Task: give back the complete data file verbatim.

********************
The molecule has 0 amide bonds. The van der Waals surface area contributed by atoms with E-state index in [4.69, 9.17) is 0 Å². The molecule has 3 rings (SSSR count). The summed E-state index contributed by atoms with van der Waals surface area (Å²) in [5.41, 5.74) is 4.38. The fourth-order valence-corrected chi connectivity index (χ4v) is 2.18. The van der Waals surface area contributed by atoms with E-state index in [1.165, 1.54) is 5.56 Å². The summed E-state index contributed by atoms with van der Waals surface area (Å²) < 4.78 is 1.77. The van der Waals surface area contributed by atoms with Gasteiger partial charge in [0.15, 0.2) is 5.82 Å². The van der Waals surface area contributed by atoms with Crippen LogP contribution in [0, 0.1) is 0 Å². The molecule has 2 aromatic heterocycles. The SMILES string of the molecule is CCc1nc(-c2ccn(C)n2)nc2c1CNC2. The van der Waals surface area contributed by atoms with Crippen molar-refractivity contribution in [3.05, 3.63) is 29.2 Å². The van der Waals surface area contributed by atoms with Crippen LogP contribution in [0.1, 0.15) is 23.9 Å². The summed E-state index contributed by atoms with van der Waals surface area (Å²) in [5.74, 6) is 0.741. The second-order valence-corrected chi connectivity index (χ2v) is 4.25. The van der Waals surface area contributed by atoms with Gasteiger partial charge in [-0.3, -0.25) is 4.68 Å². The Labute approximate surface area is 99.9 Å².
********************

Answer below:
The molecule has 0 amide bonds. The van der Waals surface area contributed by atoms with E-state index in [4.69, 9.17) is 0 Å². The molecule has 3 rings (SSSR count). The summed E-state index contributed by atoms with van der Waals surface area (Å²) in [5.41, 5.74) is 4.38. The fourth-order valence-corrected chi connectivity index (χ4v) is 2.18. The van der Waals surface area contributed by atoms with E-state index in [1.165, 1.54) is 5.56 Å². The summed E-state index contributed by atoms with van der Waals surface area (Å²) < 4.78 is 1.77. The van der Waals surface area contributed by atoms with Gasteiger partial charge in [0.15, 0.2) is 5.82 Å². The van der Waals surface area contributed by atoms with Crippen LogP contribution in [0, 0.1) is 0 Å². The molecule has 2 aromatic heterocycles. The SMILES string of the molecule is CCc1nc(-c2ccn(C)n2)nc2c1CNC2. The van der Waals surface area contributed by atoms with Crippen molar-refractivity contribution in [3.05, 3.63) is 29.2 Å². The van der Waals surface area contributed by atoms with Crippen LogP contribution in [0.1, 0.15) is 23.9 Å². The summed E-state index contributed by atoms with van der Waals surface area (Å²) in [5.74, 6) is 0.741. The second-order valence-corrected chi connectivity index (χ2v) is 4.25. The van der Waals surface area contributed by atoms with Gasteiger partial charge in [-0.3, -0.25) is 4.68 Å². The Labute approximate surface area is 99.9 Å².